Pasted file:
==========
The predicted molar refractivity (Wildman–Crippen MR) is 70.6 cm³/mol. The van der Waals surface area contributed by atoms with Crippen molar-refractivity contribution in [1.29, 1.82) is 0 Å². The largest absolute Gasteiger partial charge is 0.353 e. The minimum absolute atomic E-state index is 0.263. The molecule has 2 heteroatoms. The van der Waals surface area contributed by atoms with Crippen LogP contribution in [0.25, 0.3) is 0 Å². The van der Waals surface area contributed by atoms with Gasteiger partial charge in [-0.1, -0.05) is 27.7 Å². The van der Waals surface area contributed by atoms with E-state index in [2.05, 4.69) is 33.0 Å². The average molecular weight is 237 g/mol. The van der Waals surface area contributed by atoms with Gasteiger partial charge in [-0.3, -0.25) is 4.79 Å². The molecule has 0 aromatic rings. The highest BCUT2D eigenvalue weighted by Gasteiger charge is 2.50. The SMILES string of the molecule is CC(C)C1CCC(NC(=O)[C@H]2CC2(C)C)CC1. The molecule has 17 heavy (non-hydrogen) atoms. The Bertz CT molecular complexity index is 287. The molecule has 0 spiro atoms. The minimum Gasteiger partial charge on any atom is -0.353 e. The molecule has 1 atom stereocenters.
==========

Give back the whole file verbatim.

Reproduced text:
The predicted molar refractivity (Wildman–Crippen MR) is 70.6 cm³/mol. The van der Waals surface area contributed by atoms with Crippen molar-refractivity contribution in [1.29, 1.82) is 0 Å². The largest absolute Gasteiger partial charge is 0.353 e. The minimum absolute atomic E-state index is 0.263. The molecule has 2 heteroatoms. The van der Waals surface area contributed by atoms with Crippen LogP contribution in [0.25, 0.3) is 0 Å². The van der Waals surface area contributed by atoms with Gasteiger partial charge in [-0.1, -0.05) is 27.7 Å². The van der Waals surface area contributed by atoms with E-state index in [2.05, 4.69) is 33.0 Å². The average molecular weight is 237 g/mol. The van der Waals surface area contributed by atoms with Gasteiger partial charge in [-0.3, -0.25) is 4.79 Å². The molecule has 0 aromatic rings. The highest BCUT2D eigenvalue weighted by Gasteiger charge is 2.50. The SMILES string of the molecule is CC(C)C1CCC(NC(=O)[C@H]2CC2(C)C)CC1. The molecule has 17 heavy (non-hydrogen) atoms. The Bertz CT molecular complexity index is 287. The molecule has 0 spiro atoms. The minimum Gasteiger partial charge on any atom is -0.353 e. The molecule has 1 atom stereocenters.